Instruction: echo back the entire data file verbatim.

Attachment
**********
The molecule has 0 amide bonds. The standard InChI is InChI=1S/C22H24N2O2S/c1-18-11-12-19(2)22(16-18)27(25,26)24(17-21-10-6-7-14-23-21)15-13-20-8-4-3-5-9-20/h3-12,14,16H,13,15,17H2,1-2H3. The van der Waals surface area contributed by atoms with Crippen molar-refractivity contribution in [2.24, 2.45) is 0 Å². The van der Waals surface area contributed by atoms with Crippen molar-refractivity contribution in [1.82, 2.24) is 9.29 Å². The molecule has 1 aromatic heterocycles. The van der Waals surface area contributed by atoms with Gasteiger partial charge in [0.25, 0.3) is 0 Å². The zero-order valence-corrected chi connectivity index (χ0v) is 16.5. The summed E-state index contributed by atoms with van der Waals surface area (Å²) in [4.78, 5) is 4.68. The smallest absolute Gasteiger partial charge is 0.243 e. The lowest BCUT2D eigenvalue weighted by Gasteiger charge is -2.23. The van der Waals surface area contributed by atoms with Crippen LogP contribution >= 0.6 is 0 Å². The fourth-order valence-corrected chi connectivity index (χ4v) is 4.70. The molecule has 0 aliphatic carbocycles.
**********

The molecule has 0 amide bonds. The standard InChI is InChI=1S/C22H24N2O2S/c1-18-11-12-19(2)22(16-18)27(25,26)24(17-21-10-6-7-14-23-21)15-13-20-8-4-3-5-9-20/h3-12,14,16H,13,15,17H2,1-2H3. The van der Waals surface area contributed by atoms with Crippen molar-refractivity contribution in [2.24, 2.45) is 0 Å². The van der Waals surface area contributed by atoms with Crippen molar-refractivity contribution in [1.82, 2.24) is 9.29 Å². The molecule has 1 aromatic heterocycles. The van der Waals surface area contributed by atoms with Gasteiger partial charge in [0.25, 0.3) is 0 Å². The zero-order valence-corrected chi connectivity index (χ0v) is 16.5. The summed E-state index contributed by atoms with van der Waals surface area (Å²) in [4.78, 5) is 4.68. The smallest absolute Gasteiger partial charge is 0.243 e. The lowest BCUT2D eigenvalue weighted by Gasteiger charge is -2.23. The van der Waals surface area contributed by atoms with Crippen LogP contribution >= 0.6 is 0 Å². The fourth-order valence-corrected chi connectivity index (χ4v) is 4.70. The molecule has 0 aliphatic carbocycles.